The Problem With Self-Diagnosing a Food Intolerance

May 17, 2020

The story usually looks like this: You feel the pressure to get in shape before your upcoming intensive or an important performance. But you know that starting a diet will bring its fair share of critics. Then you see your favorite Instagram star tout the misguided benefits of a #glutenfree lifestyle and voilà! A self-diagnosed gluten intolerance just became your judgment-free ticket to cut carbs.

With an aura of health surrounding diet types like gluten-free, dairy-free and sugar-free “lifestyles,” restrictions have become commonplace—whether one needs them or not. Dr. Alex Schosheim, a pediatric gastroenterologist in Stony Brook, New York, commonly sees patients self-diagnosing intolerances. “There is a lot of misinformation on the internet, and, unfortunately, many patients take to heart what they read,” says Schosheim.

Dancers may be at particular risk. Though dance schools and companies are, more than ever, taking steps to reduce the prevalence of eating disorders among dancers, antiquated body ideals still put pressure on dancers to fit into type-casted roles, pre-fitted costumes and company-wide weight expectations. Dancers may end up blurring the line between social diet norms and disordered eating habits.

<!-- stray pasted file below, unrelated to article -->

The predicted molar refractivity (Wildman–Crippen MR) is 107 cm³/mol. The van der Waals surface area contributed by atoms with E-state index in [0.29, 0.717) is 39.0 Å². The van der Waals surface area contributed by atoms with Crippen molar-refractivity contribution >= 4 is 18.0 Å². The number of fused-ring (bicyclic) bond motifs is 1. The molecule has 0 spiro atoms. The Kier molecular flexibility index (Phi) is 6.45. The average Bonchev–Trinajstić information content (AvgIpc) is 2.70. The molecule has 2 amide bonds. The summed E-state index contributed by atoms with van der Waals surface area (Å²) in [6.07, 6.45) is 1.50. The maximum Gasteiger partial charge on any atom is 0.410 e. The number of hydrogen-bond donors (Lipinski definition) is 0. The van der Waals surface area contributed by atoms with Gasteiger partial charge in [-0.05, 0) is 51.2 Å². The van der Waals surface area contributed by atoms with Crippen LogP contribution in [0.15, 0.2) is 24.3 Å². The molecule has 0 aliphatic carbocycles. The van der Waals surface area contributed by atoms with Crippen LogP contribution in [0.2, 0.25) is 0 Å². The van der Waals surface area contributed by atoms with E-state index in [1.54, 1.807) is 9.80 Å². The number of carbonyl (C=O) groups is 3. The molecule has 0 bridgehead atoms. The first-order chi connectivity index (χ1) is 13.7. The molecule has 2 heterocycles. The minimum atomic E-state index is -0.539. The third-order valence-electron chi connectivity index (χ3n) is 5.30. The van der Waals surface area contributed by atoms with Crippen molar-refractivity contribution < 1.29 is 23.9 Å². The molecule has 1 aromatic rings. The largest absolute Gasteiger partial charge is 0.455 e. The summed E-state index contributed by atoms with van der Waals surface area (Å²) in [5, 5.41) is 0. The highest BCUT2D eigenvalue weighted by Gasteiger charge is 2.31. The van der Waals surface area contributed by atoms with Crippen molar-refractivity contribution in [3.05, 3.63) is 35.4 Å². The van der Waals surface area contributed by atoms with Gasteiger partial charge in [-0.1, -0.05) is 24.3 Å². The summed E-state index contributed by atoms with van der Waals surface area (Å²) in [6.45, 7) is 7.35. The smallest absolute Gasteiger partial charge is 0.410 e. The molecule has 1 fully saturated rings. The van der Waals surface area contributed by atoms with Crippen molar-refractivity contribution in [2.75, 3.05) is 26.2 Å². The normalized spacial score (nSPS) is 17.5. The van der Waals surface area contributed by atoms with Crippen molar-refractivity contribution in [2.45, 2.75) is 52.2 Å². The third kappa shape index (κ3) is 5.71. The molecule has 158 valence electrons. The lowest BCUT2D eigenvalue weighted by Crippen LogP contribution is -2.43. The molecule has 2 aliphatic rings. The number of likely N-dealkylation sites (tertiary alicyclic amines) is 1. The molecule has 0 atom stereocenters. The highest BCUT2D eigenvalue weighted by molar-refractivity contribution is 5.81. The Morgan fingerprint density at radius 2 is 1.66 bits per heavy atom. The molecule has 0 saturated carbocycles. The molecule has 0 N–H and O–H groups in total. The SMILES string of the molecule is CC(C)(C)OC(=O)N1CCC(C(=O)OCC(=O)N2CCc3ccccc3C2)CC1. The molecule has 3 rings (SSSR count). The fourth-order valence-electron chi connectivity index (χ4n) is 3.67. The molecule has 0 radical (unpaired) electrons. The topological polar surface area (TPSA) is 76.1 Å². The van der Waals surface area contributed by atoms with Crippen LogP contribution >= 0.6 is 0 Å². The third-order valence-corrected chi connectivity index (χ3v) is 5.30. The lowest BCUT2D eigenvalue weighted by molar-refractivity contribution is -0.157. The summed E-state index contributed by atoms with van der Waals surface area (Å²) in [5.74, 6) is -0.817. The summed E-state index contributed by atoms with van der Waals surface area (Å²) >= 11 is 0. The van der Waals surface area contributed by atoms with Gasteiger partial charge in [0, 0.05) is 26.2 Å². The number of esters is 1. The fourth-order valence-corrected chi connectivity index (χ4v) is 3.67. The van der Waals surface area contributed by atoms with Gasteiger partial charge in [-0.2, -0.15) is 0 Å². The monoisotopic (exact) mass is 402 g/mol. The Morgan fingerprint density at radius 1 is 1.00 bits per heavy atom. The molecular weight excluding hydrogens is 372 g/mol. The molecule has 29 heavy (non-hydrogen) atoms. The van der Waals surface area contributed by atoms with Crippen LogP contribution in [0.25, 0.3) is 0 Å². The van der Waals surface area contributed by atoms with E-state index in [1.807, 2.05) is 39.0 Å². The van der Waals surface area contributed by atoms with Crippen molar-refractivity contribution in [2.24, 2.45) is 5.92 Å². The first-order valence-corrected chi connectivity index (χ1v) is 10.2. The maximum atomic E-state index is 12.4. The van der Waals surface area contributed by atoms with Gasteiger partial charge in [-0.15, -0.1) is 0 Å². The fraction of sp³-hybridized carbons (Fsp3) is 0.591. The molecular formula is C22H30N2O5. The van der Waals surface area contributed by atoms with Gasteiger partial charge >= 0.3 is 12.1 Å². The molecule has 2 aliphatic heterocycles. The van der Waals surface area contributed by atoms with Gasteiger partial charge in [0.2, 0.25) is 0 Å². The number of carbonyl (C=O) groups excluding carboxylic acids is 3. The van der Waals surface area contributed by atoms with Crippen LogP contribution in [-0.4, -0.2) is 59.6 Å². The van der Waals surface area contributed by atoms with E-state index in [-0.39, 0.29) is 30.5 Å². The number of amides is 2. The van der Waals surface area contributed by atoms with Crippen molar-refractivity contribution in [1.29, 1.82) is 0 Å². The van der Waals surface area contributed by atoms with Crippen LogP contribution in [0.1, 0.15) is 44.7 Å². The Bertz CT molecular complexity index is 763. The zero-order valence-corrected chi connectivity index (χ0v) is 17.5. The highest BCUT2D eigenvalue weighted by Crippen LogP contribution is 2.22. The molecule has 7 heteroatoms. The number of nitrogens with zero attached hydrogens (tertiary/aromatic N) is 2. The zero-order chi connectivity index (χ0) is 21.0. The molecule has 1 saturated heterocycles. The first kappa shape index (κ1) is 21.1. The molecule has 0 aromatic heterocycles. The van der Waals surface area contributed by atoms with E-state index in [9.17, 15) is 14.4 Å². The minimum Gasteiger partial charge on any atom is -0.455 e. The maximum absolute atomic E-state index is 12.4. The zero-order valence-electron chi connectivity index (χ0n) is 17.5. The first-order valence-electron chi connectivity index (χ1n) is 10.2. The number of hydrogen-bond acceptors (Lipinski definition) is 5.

They may not even realize that they’re restricting themselves by going, for example, gluten-free. “When looking for quick fixes, one may use impulsive decisions that are not necessarily conscious ones, but, rather, driven by emotion or fear,” says Dr. Rachel Goldman, a New York City–based psychologist. And since talking about diets can be a touchy subject in today’s era of body positivity, masking food restrictions with self-diagnosed intolerances “helps to ease anxiety,” says Goldman.

When do you actually need to restrict what you eat? According to the American Academy of Allergy, Asthma & Immunology, food allergies involve the immune system, while food intolerances or food sensitivities involve the digestive system. If you’re allergic to a food, then it will trigger an allergic reaction (an immune response) as your body releases histamines to fight what it sees as a foreign invader. These histamines are the reason why physical symptoms like rashes, itchy skin and wheezing are common. A food allergy is a serious medical condition that can be life-threatening.

Food intolerances, on the other hand, result if the body has difficulty digesting a certain type of food. For normal digestion to occur, specific enzymes are required to break down food parts. When one or more of these enzymes is MIA, symptoms such as gas, bloating, constipation or diarrhea can arise until the food eventually passes through the gastrointestinal tract.

It’s important to distinguish between true intolerances and culturally influenced food restrictions. If your gluten-free diet looks more like a dodge against bread, then you’ll need to reassess. “If you’re concerned about intolerances, see a gastroenterologist,” says Schosheim.

Self-diagnosing intolerances as a way to avoid certain foods can lead to more severe disordered eating that risks your physical performance and your psychological well-being. You can end up with nutrient deficiencies, be plagued by obsessive thoughts about food and leave yourself unable to partake in social gatherings like cast parties.